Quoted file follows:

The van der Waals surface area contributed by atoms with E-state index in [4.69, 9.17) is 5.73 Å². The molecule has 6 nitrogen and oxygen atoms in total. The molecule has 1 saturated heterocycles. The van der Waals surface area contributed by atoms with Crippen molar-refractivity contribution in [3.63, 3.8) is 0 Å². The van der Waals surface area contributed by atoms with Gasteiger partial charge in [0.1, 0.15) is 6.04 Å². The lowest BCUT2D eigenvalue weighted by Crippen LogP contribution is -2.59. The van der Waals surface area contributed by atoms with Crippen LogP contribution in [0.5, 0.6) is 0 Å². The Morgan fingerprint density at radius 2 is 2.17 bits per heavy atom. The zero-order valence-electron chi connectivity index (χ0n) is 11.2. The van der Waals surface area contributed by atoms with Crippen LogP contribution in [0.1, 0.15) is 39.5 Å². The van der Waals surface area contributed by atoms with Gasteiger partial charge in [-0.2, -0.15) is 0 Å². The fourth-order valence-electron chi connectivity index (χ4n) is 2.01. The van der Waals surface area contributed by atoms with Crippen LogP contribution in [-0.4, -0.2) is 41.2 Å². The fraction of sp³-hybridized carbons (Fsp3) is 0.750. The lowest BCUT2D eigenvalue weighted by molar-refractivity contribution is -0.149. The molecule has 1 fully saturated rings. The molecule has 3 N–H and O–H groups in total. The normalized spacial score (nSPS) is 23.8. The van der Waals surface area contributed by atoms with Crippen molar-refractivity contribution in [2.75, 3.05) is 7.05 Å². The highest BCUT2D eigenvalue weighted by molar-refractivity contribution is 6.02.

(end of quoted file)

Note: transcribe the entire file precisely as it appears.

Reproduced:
The van der Waals surface area contributed by atoms with E-state index in [4.69, 9.17) is 5.73 Å². The molecule has 6 nitrogen and oxygen atoms in total. The molecule has 1 saturated heterocycles. The van der Waals surface area contributed by atoms with Crippen molar-refractivity contribution in [3.63, 3.8) is 0 Å². The van der Waals surface area contributed by atoms with Gasteiger partial charge in [0.1, 0.15) is 6.04 Å². The lowest BCUT2D eigenvalue weighted by Crippen LogP contribution is -2.59. The van der Waals surface area contributed by atoms with Crippen LogP contribution in [0.5, 0.6) is 0 Å². The Morgan fingerprint density at radius 2 is 2.17 bits per heavy atom. The zero-order valence-electron chi connectivity index (χ0n) is 11.2. The van der Waals surface area contributed by atoms with Crippen LogP contribution in [0.1, 0.15) is 39.5 Å². The van der Waals surface area contributed by atoms with Gasteiger partial charge in [-0.2, -0.15) is 0 Å². The fourth-order valence-electron chi connectivity index (χ4n) is 2.01. The van der Waals surface area contributed by atoms with Crippen LogP contribution in [-0.4, -0.2) is 41.2 Å². The fraction of sp³-hybridized carbons (Fsp3) is 0.750. The lowest BCUT2D eigenvalue weighted by molar-refractivity contribution is -0.149. The molecule has 1 fully saturated rings. The molecule has 3 N–H and O–H groups in total. The normalized spacial score (nSPS) is 23.8. The van der Waals surface area contributed by atoms with Crippen molar-refractivity contribution in [2.75, 3.05) is 7.05 Å². The highest BCUT2D eigenvalue weighted by molar-refractivity contribution is 6.02.